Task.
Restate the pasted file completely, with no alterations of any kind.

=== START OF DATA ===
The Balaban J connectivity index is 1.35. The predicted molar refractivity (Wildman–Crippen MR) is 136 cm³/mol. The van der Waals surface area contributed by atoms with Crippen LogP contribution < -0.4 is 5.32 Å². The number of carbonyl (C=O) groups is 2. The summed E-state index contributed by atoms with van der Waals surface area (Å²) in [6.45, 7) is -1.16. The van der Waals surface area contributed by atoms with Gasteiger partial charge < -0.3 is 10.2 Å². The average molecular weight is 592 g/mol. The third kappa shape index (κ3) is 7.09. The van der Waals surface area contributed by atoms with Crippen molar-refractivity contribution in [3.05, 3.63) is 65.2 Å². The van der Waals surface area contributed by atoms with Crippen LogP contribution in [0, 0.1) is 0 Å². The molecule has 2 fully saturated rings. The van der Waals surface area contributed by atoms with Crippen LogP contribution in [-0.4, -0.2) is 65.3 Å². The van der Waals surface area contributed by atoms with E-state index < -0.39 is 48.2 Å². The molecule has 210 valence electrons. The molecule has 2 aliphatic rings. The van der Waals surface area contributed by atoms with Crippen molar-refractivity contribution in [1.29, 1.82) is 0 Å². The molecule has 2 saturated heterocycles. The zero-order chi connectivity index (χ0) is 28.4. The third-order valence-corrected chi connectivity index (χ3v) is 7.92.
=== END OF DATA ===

The Balaban J connectivity index is 1.35. The predicted molar refractivity (Wildman–Crippen MR) is 136 cm³/mol. The van der Waals surface area contributed by atoms with Crippen LogP contribution < -0.4 is 5.32 Å². The number of carbonyl (C=O) groups is 2. The summed E-state index contributed by atoms with van der Waals surface area (Å²) in [6.45, 7) is -1.16. The van der Waals surface area contributed by atoms with Gasteiger partial charge < -0.3 is 10.2 Å². The average molecular weight is 592 g/mol. The third kappa shape index (κ3) is 7.09. The van der Waals surface area contributed by atoms with Crippen molar-refractivity contribution in [3.05, 3.63) is 65.2 Å². The van der Waals surface area contributed by atoms with Crippen LogP contribution in [0, 0.1) is 0 Å². The molecule has 2 fully saturated rings. The van der Waals surface area contributed by atoms with Crippen LogP contribution in [-0.4, -0.2) is 65.3 Å². The van der Waals surface area contributed by atoms with E-state index < -0.39 is 48.2 Å². The molecule has 210 valence electrons. The molecule has 2 aliphatic rings. The van der Waals surface area contributed by atoms with Crippen molar-refractivity contribution in [1.29, 1.82) is 0 Å². The molecule has 2 saturated heterocycles. The zero-order chi connectivity index (χ0) is 28.4. The third-order valence-corrected chi connectivity index (χ3v) is 7.92.